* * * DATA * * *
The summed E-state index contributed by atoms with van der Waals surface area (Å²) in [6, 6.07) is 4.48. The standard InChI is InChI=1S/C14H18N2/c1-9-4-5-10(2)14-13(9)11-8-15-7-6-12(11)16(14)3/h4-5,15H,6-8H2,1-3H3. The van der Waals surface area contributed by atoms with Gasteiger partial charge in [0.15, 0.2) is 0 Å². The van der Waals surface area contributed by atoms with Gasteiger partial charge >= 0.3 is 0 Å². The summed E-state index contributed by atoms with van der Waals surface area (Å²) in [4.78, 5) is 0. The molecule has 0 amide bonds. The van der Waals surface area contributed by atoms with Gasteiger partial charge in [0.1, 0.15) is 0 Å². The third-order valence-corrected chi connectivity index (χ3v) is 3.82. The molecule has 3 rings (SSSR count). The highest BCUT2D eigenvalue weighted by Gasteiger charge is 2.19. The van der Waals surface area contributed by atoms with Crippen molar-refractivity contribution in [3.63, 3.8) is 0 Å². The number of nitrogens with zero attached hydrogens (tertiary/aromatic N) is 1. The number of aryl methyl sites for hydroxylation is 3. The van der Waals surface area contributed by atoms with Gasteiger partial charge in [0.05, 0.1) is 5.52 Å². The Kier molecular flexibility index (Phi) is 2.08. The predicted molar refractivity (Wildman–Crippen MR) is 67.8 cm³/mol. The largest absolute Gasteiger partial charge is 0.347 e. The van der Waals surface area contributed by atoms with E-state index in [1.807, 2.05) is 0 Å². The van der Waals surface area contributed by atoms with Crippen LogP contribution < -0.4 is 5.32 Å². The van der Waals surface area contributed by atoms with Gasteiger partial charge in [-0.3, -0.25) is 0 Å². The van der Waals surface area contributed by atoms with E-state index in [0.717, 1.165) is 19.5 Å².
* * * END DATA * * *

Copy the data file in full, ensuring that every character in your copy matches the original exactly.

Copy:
The summed E-state index contributed by atoms with van der Waals surface area (Å²) in [6, 6.07) is 4.48. The standard InChI is InChI=1S/C14H18N2/c1-9-4-5-10(2)14-13(9)11-8-15-7-6-12(11)16(14)3/h4-5,15H,6-8H2,1-3H3. The van der Waals surface area contributed by atoms with Gasteiger partial charge in [0.15, 0.2) is 0 Å². The van der Waals surface area contributed by atoms with Gasteiger partial charge >= 0.3 is 0 Å². The summed E-state index contributed by atoms with van der Waals surface area (Å²) in [4.78, 5) is 0. The molecule has 0 amide bonds. The van der Waals surface area contributed by atoms with Gasteiger partial charge in [0.1, 0.15) is 0 Å². The third-order valence-corrected chi connectivity index (χ3v) is 3.82. The molecule has 3 rings (SSSR count). The highest BCUT2D eigenvalue weighted by Gasteiger charge is 2.19. The van der Waals surface area contributed by atoms with Crippen molar-refractivity contribution in [3.63, 3.8) is 0 Å². The number of nitrogens with zero attached hydrogens (tertiary/aromatic N) is 1. The number of aryl methyl sites for hydroxylation is 3. The van der Waals surface area contributed by atoms with Gasteiger partial charge in [0.05, 0.1) is 5.52 Å². The Kier molecular flexibility index (Phi) is 2.08. The predicted molar refractivity (Wildman–Crippen MR) is 67.8 cm³/mol. The largest absolute Gasteiger partial charge is 0.347 e. The van der Waals surface area contributed by atoms with E-state index in [1.807, 2.05) is 0 Å². The van der Waals surface area contributed by atoms with Crippen LogP contribution < -0.4 is 5.32 Å². The van der Waals surface area contributed by atoms with Gasteiger partial charge in [-0.3, -0.25) is 0 Å². The van der Waals surface area contributed by atoms with E-state index in [0.717, 1.165) is 19.5 Å².